Heart failure – a cardiovascular disease with the worst prognosis
World Heart Day marked with a large 3D animation of the anatomical heart on the building of the Old Palace
Healthy lifestyle, early diagnosis and adequate treatment are key to keeping your heart healthy.
“Although 60 million people worldwide suffer from heart failure, this disease is recognized at an early stage in only 3% of patients. It takes too long to diagnose the heart failure, which makes heart failure the number one cause of hospitalization of patients over the age of 65, “it was said at the conference held on the occasion of World Heart Day, which was marked by the 3D animation of a large anatomical heart on the building of the Old Palace.
World Heart Day traditionally reminds citizens of the importance of regular check-ups and healthy lifestyle, but this year the focus was on the importance of early diagnosis and the availability of innovative therapy in the treatment of cardiovascular disease with the worst prognosis – heart failure.
Statistics have shown that one in five people over the age of 40 will develop heart failure in their lifetimes. Given that patients and doctors most often attribute symptoms such as shortness of breath, fatigue, suffocation, dizziness and rapid heartbeat, to age, lung disease and other health conditions, it is not surprising that half of the patient deaths occur within five years from diagnosis.
Dr Zoran Radojičić, the mayor of Belgrade, reminded the citizens that healthy lifestyle, prevention and early treatment are of great importance for reducing the number of patients. “Timely recognition of problems, regular medical check-ups, along with a healthy diet, avoiding smoking and regular physical activity are key to keeping your heart healthy”, said the mayor.
Dr Arsen Ristić, Head of the Department of Heart Failure and Assistant Director at the Clinic for Cardiology of the Clinical Centre of Serbia, warned that heart failure is a dangerous and progressive disease that requires lifelong treatment. “However, during the last few years, several new drugs, medical interventions and surgical procedures have significantly improved the prognosis of patients with heart failure and reduced the need for hospitalization. It would be very useful for these drugs to be widely available to our patients because they would not only have fewer symptoms and hospital treatment would be less frequent, but their working ability would be preserved to a much greater extent and costs would be reduced in the long run; but first of all, a significant number of our patients would live longer “, said Dr Ristić and added that for successful treatment it is necessary to recognize the disease as early as possible and introduce the most effective therapies immediately after diagnosis.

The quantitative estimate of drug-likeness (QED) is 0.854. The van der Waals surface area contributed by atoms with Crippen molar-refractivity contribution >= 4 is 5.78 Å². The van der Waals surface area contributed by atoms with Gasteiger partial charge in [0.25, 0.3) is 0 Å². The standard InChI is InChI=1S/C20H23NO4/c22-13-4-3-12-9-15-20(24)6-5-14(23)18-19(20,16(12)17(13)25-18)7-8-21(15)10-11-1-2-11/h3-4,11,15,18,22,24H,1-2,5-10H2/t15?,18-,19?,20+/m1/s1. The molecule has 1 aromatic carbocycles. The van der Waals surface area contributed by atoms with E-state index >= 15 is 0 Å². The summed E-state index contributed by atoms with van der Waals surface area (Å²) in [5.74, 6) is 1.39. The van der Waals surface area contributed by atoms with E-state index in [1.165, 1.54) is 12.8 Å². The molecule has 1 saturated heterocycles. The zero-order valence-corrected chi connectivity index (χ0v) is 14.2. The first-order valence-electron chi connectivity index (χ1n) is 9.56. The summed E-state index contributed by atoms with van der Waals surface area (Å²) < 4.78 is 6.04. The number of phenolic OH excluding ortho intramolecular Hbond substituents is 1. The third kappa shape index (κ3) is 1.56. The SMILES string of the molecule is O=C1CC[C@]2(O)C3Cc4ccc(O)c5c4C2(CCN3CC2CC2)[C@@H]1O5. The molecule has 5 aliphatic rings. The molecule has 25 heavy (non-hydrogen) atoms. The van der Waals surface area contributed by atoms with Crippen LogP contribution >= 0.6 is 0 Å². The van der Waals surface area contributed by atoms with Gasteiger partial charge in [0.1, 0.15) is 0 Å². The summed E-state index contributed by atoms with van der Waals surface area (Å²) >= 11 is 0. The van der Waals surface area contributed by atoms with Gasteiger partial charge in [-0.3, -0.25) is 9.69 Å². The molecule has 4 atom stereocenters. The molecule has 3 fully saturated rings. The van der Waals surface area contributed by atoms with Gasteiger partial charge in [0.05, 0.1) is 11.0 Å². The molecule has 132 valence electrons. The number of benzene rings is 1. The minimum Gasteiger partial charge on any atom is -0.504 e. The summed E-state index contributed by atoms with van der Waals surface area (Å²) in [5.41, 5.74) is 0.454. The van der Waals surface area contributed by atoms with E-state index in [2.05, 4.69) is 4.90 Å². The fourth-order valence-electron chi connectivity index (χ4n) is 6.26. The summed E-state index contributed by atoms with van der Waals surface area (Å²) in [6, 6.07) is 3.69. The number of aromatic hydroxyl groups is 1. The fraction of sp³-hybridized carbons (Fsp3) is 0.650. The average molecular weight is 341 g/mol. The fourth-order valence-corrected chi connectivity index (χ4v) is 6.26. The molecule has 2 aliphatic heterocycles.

On the other hand, Academician Dr Petar Seferović, President of the European Heart Failure Association, stated that inadequate treatment of heart failure increases overall healthcare costs due to more frequent hospitalizations, complex surgeries, rehabilitation, and also patients with advanced heart failure need an artificial heart pump (LVAD) or heart transplants – which additionally burdens the healthcare system.
“Therefore, for the improvement of the worrying statistics and successful treatment of heart failure, it is of great importance to constantly raise public awareness about heart failure. Also, early diagnosis, availability of modern therapy for all, and a healthy lifestyle are crucial for the health of every Serbian citizen,” stated Academician Seferović.
At the end of the conference, Dr Snežana Plavšić, an epidemiologist at the Institute of Public Health “Milan Jovanović Batut” pointed out that the COVID-19 pandemic focused public attention on epidemiological measures, prevention and treatment of this new viral infection, but that cardiovascular diseases remain an ongoing pandemic, and every year in Serbia about 52,000 inhabitants die of these diseases. “Many of these patients could live longer with mitigation of cardiovascular risk and better treatment of heart failure”, concluded Dr Plavšić.